Computational Paleography: Literacy in the Ancient Kingdoms of Israel and Judah

computational paleography

This project is a collaboration of researchers from the Rhodes Information Initiative and a team located at Tel-Aviv University. The team tackles various questions regarding literacy in the ancient kingdoms of Judah and Israel of the First Temple period (Iron Age) through a computational analysis of handwritten documents. We have devised an algorithm that tests whether two given inscriptions were written by a single scribe. Using statistical terminology, given samples of two populations we compute a p-value representing the chances that the samples were drawn independently from a single distribution. Due to the scarcity of historical data, our algorithm is designed for small data. In a nut-shell, taking all characters from 2 inscriptions of a specific letter-type we perform: distance embedding, clustering the characters into 2 sets, and measuring how similar the two clusters are to the original inscriptions (see Figure). Under the null-hypothesis that the two sample sets were drawn i.i.d. from a single distribution the clustering algorithm should yield random clusters. Thus, we can compute the probability for any occurrence to happen at random, without having restrictive assumptions on the distribution or the number of samples. Through performing multiple independent tests (per letter-type), we get statistically significant outcomes even in scenarios where the number of characters is very limited. Then, for a given corpus we conduct a series of pair comparisons and give a lower bound to the number of hands that created the corpus.

Applying this approach to the Arad Inscriptions dating to ca. 600 BCE yielded striking empirical evidence of high literacy rates in Judah just before its destruction by the Babylonian king Nebuchadnezzar. Our conclusions were validated by a forensic expert which showed that there are many more scribes then the lower bound given by the algorithm. Consequentially, it is not far-reaching to conclude that the administrative apparatus of the Judahite army was literate at that time.

However, examining 30 inscriptions from Samaria resulted in a lower bound of at least 2 scribes, which does not tell much. Such a negative outcome could be the result of too few sampled characters (Samaria inscriptions are typically shorter than Arad inscriptions), or perhaps an indication of a small number of scribes, which is important for the understanding of the historical scene. Using the Arad inscriptions to estimate our error rates we derived a Maximum Likelihood Estimate for the number of scribes in the examined corpus. The outcome of this research was that the largest corpus of Hebrew inscriptions of the eighth century BCE, was most likely written by just two scribes, with a confidence level of 95%! This outcome settled a long-standing debate among scholars whether or not the Samaria inscriptions were written in the capital itself by a registrar or by government representatives in the nearby villages.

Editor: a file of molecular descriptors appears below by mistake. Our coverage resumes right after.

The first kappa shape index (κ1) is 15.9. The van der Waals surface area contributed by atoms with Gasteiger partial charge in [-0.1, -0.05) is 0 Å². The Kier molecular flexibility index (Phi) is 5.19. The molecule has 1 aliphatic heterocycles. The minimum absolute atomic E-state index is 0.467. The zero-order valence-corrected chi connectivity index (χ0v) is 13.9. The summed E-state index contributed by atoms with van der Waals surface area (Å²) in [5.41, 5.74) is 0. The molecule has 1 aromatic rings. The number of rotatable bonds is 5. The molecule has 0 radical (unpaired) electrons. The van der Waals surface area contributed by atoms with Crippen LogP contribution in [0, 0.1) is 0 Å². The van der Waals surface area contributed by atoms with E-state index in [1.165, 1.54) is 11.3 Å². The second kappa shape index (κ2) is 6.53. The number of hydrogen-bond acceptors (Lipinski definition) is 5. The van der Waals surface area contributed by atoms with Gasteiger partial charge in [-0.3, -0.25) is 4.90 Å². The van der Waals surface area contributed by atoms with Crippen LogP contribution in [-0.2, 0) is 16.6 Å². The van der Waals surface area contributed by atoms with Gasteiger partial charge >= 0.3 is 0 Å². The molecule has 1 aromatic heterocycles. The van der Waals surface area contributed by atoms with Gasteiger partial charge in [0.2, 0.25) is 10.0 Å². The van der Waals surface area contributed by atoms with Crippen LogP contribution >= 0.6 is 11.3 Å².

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  • Prof. Israel Finkelstein – Tel Aviv University (Archaeology)
  • Prof. Eli Piasetzky – Tel Aviv University (Physics)
  • Dr. Arie Shaus – Harvard Medical School
  • Dr. Barak Sober – Duke (Rhodes iID)
  • Mrs. Shira Faigenbaum-Golovin – Tel-Aviv University (Math) + Duke (Rhodes iID)


  • Shaus, A., Gerber, Y., Faigenbaum-Golovin, S., Sober, B., Piasetzky, E., & Finkelstein, I. (2020). Forensic document examination and algorithmic handwriting analysis of Judahite biblical period inscriptions reveal significant literacy level. Plos one, 15(9), e0237962.‏
  • Faigenbaum-Golovin, S., Shaus, A., Sober, B., Turkel, E., Piasetzky, E., & Finkelstein, I. (2020). Algorithmic handwriting analysis of the Samaria inscriptions illuminates bureaucratic apparatus in biblical Israel. PloS one, 15(1), e0227452.‏
  • Mendel-Geberovich, A., Faigenbaum-Golovin, S., Shaus, A., Sober, B., Cordonsky, M., Piasetzky, E., ... & Milevski, I. (2019). A renewed reading of Hebrew ostraca from Cave A-2 at Ramat Beit Shemesh (Nahal Yarmut), based on multispectral imaging. Vetus Testamentum, 69(4-5), 682-701.‏
  • Shaus, A., Sober, B., Tzang, O., Ioffe, Z., Cheshnovsky, O., Finkelstein, I., & Piasetzky, E. (2019). Raman Binary Mapping of Iron Age Ostracon in an Unknown Material Composition and High‐Fluorescence Setting—A Proof of Concept. Archaeometry, 61(2), 459-469.‏